FFI examples for Ruby, Python and Node.js in the book
This is one of the coolest things to have in the standard documentation, IMO. Rust claims to be good for replacing C/C++ where other languages can’t and shows you in detail how it could be done in a semi-realistic example.
it’s a systems language that doesn’t feel like a systems language
This is how I feel about it, too. Once you understand ownership and borrowing well enough, it doesn’t make you jump through hoops to do things the way you’d do them in higher-level languages.
Thanks! I had the embedding idea right before 1.0, and in retrospect, I’m really glad I did.
Hm, I’m not sure - for me, it feels very much like one. What I love about Rust though is that it doesn’t take the route of “You have to know all these things and things break if you don’t!”, but encodes many of them.
For example, many things are possible when you know the size of the type at hand and some are not if you don’t. Rust makes that very explicit: using the Sized trait. Coming (back) from dynamic languages, that helped me a lot. It gave me enough info to start thinking about this issue and helped me form my mental model again.
i wonder how many ocaml or haskell people have adopted rust. i keep meaning to, but i’m mostly doing application-level stuff and ocaml invariably ends up looking better for any given project
Rust seems to be attracting three camps in roughly equal proportion: systems people, dynamic language people, functional people. I think maybe more Haskell than MLer’s, but who knows…
Rust was originally implemented in OCaml, and Jane Street sponsored RustCamp, even.
As a haskeller (and ocasional ocamler), rust is very interesting (and a while back I contributed a little bit), but unless you need manual memory management (which most of my work doesn’t), it’s a pretty hard sell over haskell (and I don’t say that disparagingly - safe manual memory management is really hard! And rust does it well, but manual is manual!)
In my opinion, I wouldn’t call Rusts memory management manual - it’s static. The compiler needs some additional info here and there, but in safe Rust, you never malloc or free.
GCed languages have similar things once you work in regions where memory concerns get interesting: WeakRefs and caring a lot about references and the underlying semantics spring to mind.
What I mean by ‘manual memory management’ is needing to understand when memory is allocated, when it is copied, and when it is freed. The way Rust does it is definitely better than malloc and free, but you still have to think about lifetimes, borrowing, etc. The compiler can statically rule out all of the unsafe uses (and some of the safe ones), but it still, at least to me, feels manual. Or at least it definitely did when I was last using it (granted, a couple years ago, but my impression has been that that part of the language has actually been relatively stable).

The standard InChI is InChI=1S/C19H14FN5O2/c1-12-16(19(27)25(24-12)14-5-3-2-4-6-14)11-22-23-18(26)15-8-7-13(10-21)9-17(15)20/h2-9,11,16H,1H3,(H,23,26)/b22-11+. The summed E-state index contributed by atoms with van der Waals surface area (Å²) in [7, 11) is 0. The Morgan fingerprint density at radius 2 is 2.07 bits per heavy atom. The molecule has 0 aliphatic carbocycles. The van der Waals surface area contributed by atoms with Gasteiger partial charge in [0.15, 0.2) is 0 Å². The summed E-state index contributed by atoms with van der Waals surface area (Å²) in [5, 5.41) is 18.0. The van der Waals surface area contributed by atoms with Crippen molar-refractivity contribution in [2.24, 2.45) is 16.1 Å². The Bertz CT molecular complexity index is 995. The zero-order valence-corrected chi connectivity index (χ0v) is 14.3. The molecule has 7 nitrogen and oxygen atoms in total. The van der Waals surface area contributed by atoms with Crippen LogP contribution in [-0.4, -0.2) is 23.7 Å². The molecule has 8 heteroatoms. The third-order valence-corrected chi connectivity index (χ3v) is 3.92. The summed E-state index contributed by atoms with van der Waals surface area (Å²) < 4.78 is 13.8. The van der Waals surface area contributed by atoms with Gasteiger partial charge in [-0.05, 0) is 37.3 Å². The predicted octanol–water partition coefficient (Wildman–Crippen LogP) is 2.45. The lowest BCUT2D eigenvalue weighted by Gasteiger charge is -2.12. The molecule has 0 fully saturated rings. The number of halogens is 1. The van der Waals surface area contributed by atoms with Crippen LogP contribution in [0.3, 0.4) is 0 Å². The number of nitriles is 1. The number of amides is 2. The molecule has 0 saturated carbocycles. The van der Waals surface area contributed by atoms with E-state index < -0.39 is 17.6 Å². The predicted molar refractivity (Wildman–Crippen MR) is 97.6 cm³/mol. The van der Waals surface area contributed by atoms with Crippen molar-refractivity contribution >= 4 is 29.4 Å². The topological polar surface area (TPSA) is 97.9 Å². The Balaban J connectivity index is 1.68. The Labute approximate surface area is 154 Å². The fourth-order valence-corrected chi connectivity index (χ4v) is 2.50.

If you are working on that level, you also have to know that in a GCed language. It is not unusual for collections in those languages to differ in their allocation strategies for example (compare the huge amount of collections in Java that differ in allocation semantics).
Rust currently has rather simple allocation/deallocation rules that more compare to refcounted languages and is completely hidden from you. It is unusual to work with them, but I don’t see anything manual about them. Maybe the term just doesn’t cut it anymore.
(Actually, as a side note - in simple terms, Rusts model is counting owners where only one owner is allowed)
I’m pretty sure rust gives me most of what I want out of a type system, but also the complexity of not being GCed. I think a GCed Rust might look pretty ideal to me, i’m starting to play with it now as I’m hopeful that the type system makes the lack of GC easy enough to swallow.
We will eventually be adding some kind of optional GC, so you may also want to try to get involved with that.
Rust used to have a GC and it was thrown out after the decision to go for a runtimeless language. Be aware that Rust operates at a space where you often implement parts of a larger program - embedding a library with a GC runtime into a language with another GC runtime makes reasoning about the memory space of the program really hard.
Also, please be aware that there is a huge project written in Rust during the whole development phase: Servo. If they can switch away from GC, so can you.
For most of what I do, OCaml is a better fit than Rust too, but hopefully I get the chance in the future to use Rust in a project where it’s the best choice.